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Candidates in Hong Kong, Singapore face tougher screening interviews during pandemic

If you’re about to have a first-round screening interview with an agency recruiter in Singapore or Hong Kong, you face an uphill battle – and it’s not just because the interview will be via video.

The job market is slowing down this quarter and banks are asking recruiters to do extra due diligence on candidates during the Covid-19 pandemic. When you interview with a recruiter for the first time you therefore need to make an extra effort to impress. Here's how to avoid being tripped up on that initial video call.

Lift your language

“I find quite often that in Hong Kong people who don’t speak English as a first language really struggle to write a compelling resume, but when I first meet them in person the quality of their spoken English and personality often make up for the fact that they can't sell themselves on paper,” says Sarah Sellers, Asia managing director at iKas International.

Don’t curb your enthusiasm  

It pays to be positive about your ambitions, including plans for further study. Recruiters like referring people who they think can add value to their client’s business over the long term. “We recently received a CV which was of borderline quality, but we were blown away when we met the candidate. When discussing their background and aspirations, they seemed very motivated and willing to study to learn more,” says Vince Natteri, director of Pinpoint Asia in Hong Kong.

Pepper recruiters with questions

It may be an initial meeting, but that doesn't mean the conversation should be a casual one. The best candidates come prepared with a list of insightful questions about the job – just as they would when meeting a hiring manager at a bank. “This also lets you keep up a high level of engagement,” says Evelyn Lee, a director at LMA Recruitment in Singapore.

Shout about what you can contribute to their client

It’s tempting to view an agency recruiter as your confidant, but always keep in mind that they are working for the bank, not for you. They want you to frame your success stories in terms of how you benefited your employer. “When speaking about past job responsibilities, always highlight the key points in which you contributed to the organisation,” says Lee.

Show off your soft skills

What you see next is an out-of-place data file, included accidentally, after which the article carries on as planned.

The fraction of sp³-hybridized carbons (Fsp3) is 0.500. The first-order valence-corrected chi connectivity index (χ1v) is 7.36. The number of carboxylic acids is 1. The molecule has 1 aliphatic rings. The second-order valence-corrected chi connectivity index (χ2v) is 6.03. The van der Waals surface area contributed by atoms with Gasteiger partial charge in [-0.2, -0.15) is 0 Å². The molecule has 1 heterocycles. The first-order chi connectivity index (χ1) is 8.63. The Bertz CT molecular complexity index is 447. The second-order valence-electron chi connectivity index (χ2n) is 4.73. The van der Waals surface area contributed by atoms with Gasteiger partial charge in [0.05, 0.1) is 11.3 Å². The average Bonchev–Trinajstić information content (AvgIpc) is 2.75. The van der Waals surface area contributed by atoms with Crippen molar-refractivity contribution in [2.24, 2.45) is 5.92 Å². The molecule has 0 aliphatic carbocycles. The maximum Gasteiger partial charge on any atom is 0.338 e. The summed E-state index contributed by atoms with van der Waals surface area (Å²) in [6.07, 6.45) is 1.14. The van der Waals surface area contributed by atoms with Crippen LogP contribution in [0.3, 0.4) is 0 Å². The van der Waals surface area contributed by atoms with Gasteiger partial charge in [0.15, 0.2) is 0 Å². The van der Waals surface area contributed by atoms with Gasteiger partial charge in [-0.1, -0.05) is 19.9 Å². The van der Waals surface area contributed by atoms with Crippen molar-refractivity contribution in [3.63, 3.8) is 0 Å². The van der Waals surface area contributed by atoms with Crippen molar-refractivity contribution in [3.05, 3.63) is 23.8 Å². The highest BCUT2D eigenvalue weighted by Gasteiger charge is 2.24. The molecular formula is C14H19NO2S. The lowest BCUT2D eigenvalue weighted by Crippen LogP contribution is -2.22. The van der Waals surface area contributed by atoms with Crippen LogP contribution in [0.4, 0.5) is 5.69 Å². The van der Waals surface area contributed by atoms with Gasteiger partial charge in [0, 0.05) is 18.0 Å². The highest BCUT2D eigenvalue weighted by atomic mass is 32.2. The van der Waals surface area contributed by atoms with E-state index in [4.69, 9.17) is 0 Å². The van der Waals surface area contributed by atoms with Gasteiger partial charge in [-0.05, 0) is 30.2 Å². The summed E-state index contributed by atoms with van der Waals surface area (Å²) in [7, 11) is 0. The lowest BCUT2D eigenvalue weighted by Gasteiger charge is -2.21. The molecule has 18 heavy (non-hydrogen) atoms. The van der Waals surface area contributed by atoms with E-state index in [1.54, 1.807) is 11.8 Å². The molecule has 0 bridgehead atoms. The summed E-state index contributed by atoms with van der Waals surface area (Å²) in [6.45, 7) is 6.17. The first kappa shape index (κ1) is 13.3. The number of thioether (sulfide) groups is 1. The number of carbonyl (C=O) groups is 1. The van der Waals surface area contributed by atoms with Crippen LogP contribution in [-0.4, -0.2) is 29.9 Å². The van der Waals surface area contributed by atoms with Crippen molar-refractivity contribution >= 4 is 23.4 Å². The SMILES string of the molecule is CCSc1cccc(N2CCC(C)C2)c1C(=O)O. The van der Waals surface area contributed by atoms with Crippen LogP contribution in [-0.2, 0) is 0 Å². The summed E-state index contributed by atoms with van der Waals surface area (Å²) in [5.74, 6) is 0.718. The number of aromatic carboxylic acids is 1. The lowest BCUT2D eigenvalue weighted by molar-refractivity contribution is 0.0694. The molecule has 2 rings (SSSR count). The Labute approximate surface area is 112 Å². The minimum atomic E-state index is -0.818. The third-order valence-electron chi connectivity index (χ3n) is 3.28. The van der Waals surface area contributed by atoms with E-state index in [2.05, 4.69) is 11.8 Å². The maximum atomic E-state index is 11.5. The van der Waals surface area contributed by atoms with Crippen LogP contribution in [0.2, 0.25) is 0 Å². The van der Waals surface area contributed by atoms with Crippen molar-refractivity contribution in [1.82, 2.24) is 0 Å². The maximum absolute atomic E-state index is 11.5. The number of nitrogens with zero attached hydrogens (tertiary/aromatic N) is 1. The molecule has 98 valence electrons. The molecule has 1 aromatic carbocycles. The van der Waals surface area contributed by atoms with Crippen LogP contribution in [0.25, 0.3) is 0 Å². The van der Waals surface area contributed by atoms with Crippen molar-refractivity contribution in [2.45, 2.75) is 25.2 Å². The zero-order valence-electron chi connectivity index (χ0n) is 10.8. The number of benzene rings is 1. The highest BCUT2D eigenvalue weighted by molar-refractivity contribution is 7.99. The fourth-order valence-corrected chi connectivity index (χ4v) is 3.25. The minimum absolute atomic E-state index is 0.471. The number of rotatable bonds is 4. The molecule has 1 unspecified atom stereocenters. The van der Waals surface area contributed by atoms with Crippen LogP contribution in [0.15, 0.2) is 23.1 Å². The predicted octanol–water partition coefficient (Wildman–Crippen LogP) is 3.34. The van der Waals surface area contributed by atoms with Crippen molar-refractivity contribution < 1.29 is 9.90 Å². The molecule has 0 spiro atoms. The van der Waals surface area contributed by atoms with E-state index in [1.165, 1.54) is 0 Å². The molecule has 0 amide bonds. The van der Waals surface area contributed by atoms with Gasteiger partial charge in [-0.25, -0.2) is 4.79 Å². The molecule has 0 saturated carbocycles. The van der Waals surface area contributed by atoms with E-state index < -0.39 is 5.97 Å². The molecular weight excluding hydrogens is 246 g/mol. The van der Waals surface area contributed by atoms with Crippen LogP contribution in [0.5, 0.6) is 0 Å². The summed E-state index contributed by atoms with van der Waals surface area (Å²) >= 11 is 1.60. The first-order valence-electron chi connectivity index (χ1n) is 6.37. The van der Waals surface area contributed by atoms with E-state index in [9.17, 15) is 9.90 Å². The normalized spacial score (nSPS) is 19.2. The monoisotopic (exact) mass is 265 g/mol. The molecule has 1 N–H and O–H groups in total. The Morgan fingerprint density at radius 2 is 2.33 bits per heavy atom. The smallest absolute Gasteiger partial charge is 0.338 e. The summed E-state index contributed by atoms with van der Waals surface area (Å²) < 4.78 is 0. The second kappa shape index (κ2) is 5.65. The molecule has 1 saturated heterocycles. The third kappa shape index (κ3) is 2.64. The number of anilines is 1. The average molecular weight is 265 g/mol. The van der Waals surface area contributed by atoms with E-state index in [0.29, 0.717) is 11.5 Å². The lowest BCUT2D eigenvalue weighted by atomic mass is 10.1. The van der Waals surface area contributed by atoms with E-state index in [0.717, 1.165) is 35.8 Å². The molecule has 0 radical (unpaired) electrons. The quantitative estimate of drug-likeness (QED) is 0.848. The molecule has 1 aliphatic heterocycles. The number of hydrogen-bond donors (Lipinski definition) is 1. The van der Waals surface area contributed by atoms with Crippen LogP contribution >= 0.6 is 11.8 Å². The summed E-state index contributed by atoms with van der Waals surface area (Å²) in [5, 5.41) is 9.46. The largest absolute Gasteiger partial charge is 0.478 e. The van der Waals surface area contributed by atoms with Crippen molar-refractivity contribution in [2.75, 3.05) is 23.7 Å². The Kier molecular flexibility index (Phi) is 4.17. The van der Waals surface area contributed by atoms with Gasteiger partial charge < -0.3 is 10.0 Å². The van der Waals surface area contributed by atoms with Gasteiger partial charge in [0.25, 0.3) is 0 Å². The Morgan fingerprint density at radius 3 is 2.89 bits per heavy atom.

Recruiters say finance professionals in Asia often talk for too long about their technical skills. The best candidates will also focus on demonstrating their cultural fit for the company. “If you've researched the organisation and can demonstrate how your softer skills will ensure you're the right match for the company’s values and the team, you're more likely to be shortlisted,” says Grant Torrens, regional director of recruiters Hays in Singapore.

Answer the question before it’s asked

Recruiters don’t like having to prise out information or run through a check-list of questions. If there are key requirements in the job description, work these into the conversation before you’re hit with a direct question about them. “For example, if you have to fit into a strong team-working culture, talking about working well with others and previous team achievements is likely to make the right impression,” says Torrens.

Mention your mistakes

“They key to a successful interview is to engage with the recruiter by not only highlighting your greatest achievements, but also explaining the mistakes you've made along the way and how you’ve learnt from them,” says a Singapore-based recruiter.

Be open about money

Recruiters love it when you tell them your base pay and previous bonus down to the last dollar. “While this is never an easy topic to discuss with a stranger, recruiters need to be very measured about the information they give to clients about current and expected compensation. It is highly frustrating to interview a candidate who point blank refuses to give this information away,” says Sellers from iKas.

Photo by Nathan Dumlao on Unsplash

Have a confidential story, tip, or comment you’d like to share? Email: or Telegram: @simonmortlock. You can also follow me on LinkedIn.

AUTHORSimon Mortlock Content Manager

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